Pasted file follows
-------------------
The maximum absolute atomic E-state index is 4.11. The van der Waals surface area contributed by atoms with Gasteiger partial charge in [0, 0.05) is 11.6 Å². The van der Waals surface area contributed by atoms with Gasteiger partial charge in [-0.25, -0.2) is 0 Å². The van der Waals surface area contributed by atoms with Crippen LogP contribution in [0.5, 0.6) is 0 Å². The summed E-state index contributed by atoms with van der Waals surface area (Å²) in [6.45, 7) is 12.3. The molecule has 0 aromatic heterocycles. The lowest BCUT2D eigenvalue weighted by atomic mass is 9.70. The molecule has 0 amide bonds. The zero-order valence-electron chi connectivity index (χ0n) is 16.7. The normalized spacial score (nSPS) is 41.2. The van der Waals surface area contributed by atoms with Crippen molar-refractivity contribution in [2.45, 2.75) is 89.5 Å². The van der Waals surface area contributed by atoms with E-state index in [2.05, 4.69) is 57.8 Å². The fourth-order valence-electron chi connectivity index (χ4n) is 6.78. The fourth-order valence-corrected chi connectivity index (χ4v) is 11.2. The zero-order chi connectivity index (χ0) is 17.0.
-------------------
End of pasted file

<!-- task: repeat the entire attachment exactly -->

The maximum absolute atomic E-state index is 4.11. The van der Waals surface area contributed by atoms with Gasteiger partial charge in [0, 0.05) is 11.6 Å². The van der Waals surface area contributed by atoms with Gasteiger partial charge in [-0.25, -0.2) is 0 Å². The van der Waals surface area contributed by atoms with Crippen LogP contribution in [0.5, 0.6) is 0 Å². The summed E-state index contributed by atoms with van der Waals surface area (Å²) in [6.45, 7) is 12.3. The molecule has 0 aromatic heterocycles. The lowest BCUT2D eigenvalue weighted by atomic mass is 9.70. The molecule has 0 amide bonds. The zero-order valence-electron chi connectivity index (χ0n) is 16.7. The normalized spacial score (nSPS) is 41.2. The van der Waals surface area contributed by atoms with Crippen molar-refractivity contribution in [2.45, 2.75) is 89.5 Å². The van der Waals surface area contributed by atoms with E-state index in [2.05, 4.69) is 57.8 Å². The fourth-order valence-electron chi connectivity index (χ4n) is 6.78. The fourth-order valence-corrected chi connectivity index (χ4v) is 11.2. The zero-order chi connectivity index (χ0) is 17.0.